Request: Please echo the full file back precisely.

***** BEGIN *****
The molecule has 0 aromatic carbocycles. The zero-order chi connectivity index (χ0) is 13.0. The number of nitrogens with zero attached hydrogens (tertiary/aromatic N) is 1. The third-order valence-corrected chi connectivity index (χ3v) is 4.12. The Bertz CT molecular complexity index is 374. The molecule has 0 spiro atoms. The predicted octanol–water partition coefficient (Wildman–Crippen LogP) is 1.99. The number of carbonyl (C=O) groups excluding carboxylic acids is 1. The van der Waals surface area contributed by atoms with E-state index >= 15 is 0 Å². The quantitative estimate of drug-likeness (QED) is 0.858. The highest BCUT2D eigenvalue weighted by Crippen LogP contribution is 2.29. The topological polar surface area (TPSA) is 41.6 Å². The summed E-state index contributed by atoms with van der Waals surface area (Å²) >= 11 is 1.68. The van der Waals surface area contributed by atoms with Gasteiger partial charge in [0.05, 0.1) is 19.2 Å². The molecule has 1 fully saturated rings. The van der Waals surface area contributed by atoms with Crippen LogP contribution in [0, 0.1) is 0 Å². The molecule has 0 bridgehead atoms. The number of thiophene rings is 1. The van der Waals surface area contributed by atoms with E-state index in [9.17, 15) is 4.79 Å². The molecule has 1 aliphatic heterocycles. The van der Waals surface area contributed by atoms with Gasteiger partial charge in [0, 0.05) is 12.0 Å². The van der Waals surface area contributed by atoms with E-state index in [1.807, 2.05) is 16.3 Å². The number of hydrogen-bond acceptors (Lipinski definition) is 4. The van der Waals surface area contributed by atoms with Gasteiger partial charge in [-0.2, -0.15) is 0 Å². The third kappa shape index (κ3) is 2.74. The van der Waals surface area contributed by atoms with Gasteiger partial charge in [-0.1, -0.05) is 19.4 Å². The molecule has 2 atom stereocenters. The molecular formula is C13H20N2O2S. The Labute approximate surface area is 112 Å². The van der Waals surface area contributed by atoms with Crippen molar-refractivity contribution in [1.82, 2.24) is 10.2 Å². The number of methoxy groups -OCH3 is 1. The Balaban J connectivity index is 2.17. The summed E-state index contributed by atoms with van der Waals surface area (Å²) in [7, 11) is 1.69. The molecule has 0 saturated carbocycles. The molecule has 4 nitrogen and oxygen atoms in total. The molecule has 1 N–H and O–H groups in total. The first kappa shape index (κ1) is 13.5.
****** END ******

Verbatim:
The molecule has 0 aromatic carbocycles. The zero-order chi connectivity index (χ0) is 13.0. The number of nitrogens with zero attached hydrogens (tertiary/aromatic N) is 1. The third-order valence-corrected chi connectivity index (χ3v) is 4.12. The Bertz CT molecular complexity index is 374. The molecule has 0 spiro atoms. The predicted octanol–water partition coefficient (Wildman–Crippen LogP) is 1.99. The number of carbonyl (C=O) groups excluding carboxylic acids is 1. The van der Waals surface area contributed by atoms with E-state index >= 15 is 0 Å². The quantitative estimate of drug-likeness (QED) is 0.858. The highest BCUT2D eigenvalue weighted by Crippen LogP contribution is 2.29. The topological polar surface area (TPSA) is 41.6 Å². The summed E-state index contributed by atoms with van der Waals surface area (Å²) >= 11 is 1.68. The van der Waals surface area contributed by atoms with Gasteiger partial charge in [0.05, 0.1) is 19.2 Å². The molecule has 1 fully saturated rings. The van der Waals surface area contributed by atoms with Crippen LogP contribution in [0, 0.1) is 0 Å². The molecule has 0 bridgehead atoms. The number of thiophene rings is 1. The van der Waals surface area contributed by atoms with E-state index in [9.17, 15) is 4.79 Å². The molecule has 1 aliphatic heterocycles. The van der Waals surface area contributed by atoms with Gasteiger partial charge in [0, 0.05) is 12.0 Å². The van der Waals surface area contributed by atoms with E-state index in [1.807, 2.05) is 16.3 Å². The number of hydrogen-bond acceptors (Lipinski definition) is 4. The van der Waals surface area contributed by atoms with Gasteiger partial charge in [-0.2, -0.15) is 0 Å². The third kappa shape index (κ3) is 2.74. The van der Waals surface area contributed by atoms with Gasteiger partial charge in [-0.1, -0.05) is 19.4 Å². The molecule has 2 atom stereocenters. The molecular formula is C13H20N2O2S. The Labute approximate surface area is 112 Å². The van der Waals surface area contributed by atoms with Crippen molar-refractivity contribution in [1.82, 2.24) is 10.2 Å². The number of methoxy groups -OCH3 is 1. The Balaban J connectivity index is 2.17. The summed E-state index contributed by atoms with van der Waals surface area (Å²) in [7, 11) is 1.69. The molecule has 0 saturated carbocycles. The molecule has 4 nitrogen and oxygen atoms in total. The molecule has 1 N–H and O–H groups in total. The first kappa shape index (κ1) is 13.5.